Thrush chick eating mosquito with text: attracting mosquito eating birds

What Birds Eat Mosquitos & How Do I Attract Them?

Time out in your yard should be one of the best times you have as a family. A small party with some drinks and a barbecue should be an amazing experience outside. More often than not though, mosquitos are a serious problem to deal with.

If you don’t like the chemical methods of getting these pests out of your yard, then attracting mosquito-eating birds can be the perfect way for you. Swallows, Warblers, and other songbirds are known to be great for fighting off pests. Now, how exactly do you get the biting bugs out of your yard by attracting birds?

In this post, I will take you through how effective this strategy is, and how you can attract specific birds to help eat mosquitos in your yard.

Are mosquito-eating birds effective?

Yes, birds are relatively effective options for controlling mosquitos. Maintaining a bird-friendly yard can significantly reduce your mosquito population. While they may not completely remove the mosquitos from your yard, they can make a considerable difference in the number of pests you are dealing with.

This is because mosquitos form just a part of their diets. Not all of it. They’ll work just like bug zappers. Birds are very beneficial additions to any landscape, and they are eco-friendly options to keep mosquitos in check.

If you want to reduce the population of mosquitos around your house in the most natural way possible, then this is a method you want to try.

6+ mosquito-eating birds: What species of birds eat mosquitos?

The species of birds that I will be listing eat flying insects, including mosquitos. They feed on them during the day while in flight. The population of mosquitos around your house can be drastically reduced if you maintain an outdoor or backyard area that attracts the birds that feed on the insects.

Purple martin on a perch
Purple Martin

1. Purple Martins

Purple Martins are one of the biggest consumers of mosquitos from the Swallow family. They are also quite large, with their diet being made up of several insects. They eat flies, bees, wasps, dragonflies, moths, butterflies, flying ants, mosquitos, and many more insects.

Barn swallow resting on wooden surface in garden
Barn Swallow

2. Barn Swallows

Barn Swallows are also large consumers of insects. They consume roughly about 900 bugs per day. Because of this, they are much more effective in controlling the population of mosquitos.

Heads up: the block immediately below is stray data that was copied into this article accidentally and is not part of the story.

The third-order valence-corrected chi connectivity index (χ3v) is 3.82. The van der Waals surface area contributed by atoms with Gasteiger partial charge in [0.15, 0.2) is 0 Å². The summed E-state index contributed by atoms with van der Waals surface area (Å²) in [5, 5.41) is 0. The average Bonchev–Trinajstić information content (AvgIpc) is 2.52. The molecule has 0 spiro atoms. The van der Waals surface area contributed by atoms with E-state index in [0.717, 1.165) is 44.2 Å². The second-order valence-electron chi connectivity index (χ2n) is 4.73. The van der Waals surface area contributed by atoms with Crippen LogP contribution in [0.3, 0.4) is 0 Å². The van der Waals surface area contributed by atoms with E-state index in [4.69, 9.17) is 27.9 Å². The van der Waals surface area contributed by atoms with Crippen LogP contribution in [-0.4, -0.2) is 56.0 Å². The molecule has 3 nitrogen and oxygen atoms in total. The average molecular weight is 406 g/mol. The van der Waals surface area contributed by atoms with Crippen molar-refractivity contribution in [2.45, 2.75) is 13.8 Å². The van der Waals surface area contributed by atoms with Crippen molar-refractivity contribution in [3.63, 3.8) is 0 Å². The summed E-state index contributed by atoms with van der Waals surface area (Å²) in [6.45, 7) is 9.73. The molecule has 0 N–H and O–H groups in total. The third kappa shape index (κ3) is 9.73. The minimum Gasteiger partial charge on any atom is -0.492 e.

They are known for their graceful flight pattern – they simply dive and swoop to feed on their prey. Barn Swallows go after every prey they want to feed on. This is unlike other birds, which simply open their mouths to catch any insects that come their way.

Barn Swallows feed on more mosquitos compared to Purple Martins because they fly closer to the ground.

Blackpoll warbler shot off the boardwalk during spring migration
Blackpoll Warbler

3. Blackpoll Warblers

Blackpoll Warblers are small Canadian songbirds that feed on insects such as flies, mosquitos, and a lot more. They are bred in the northern part of South America during winter and are known for migrating to the eastern and midwestern parts of America while feeding on their prey in flight.

Unlike the two previous birds mentioned above, the Blackpoll Warblers feed on several pests apart from insects – including arthropods such as centipedes, millipedes, spiders, and lice. Fruits and seeds are also part of their diet.

These birds are not super effective when it comes to controlling the population of mosquitos, since it feeds mainly on culling insects that are hidden in leaves and branches. This means mosquitos are only a very small part of their daily diet. 

That being said, Blackpoll feeds during the flight just like the two above-mentioned birds. This means there’s a good chance of them coming across mosquitos during their daily flight, making them still a helpful species for this purpose.

Common nighthawk resting on cross post

4. Nighthawk

Nighthawks are beneficial birds that help to reduce the population of these disturbing nuisances. Mosquitos form a huge part of their diet and they have bristle-lined mouths that help to easily attack their prey from the air.

Brown duck in body of water

5. Waterfowl

Waterfowls, like Ducks and Geese, also consume a huge amount of mosquitos. They often also take down mosquito larvae. While you’ll have to provide a pond for them, the waterfowls will also attract other species of birds that eat mosquitos around the area.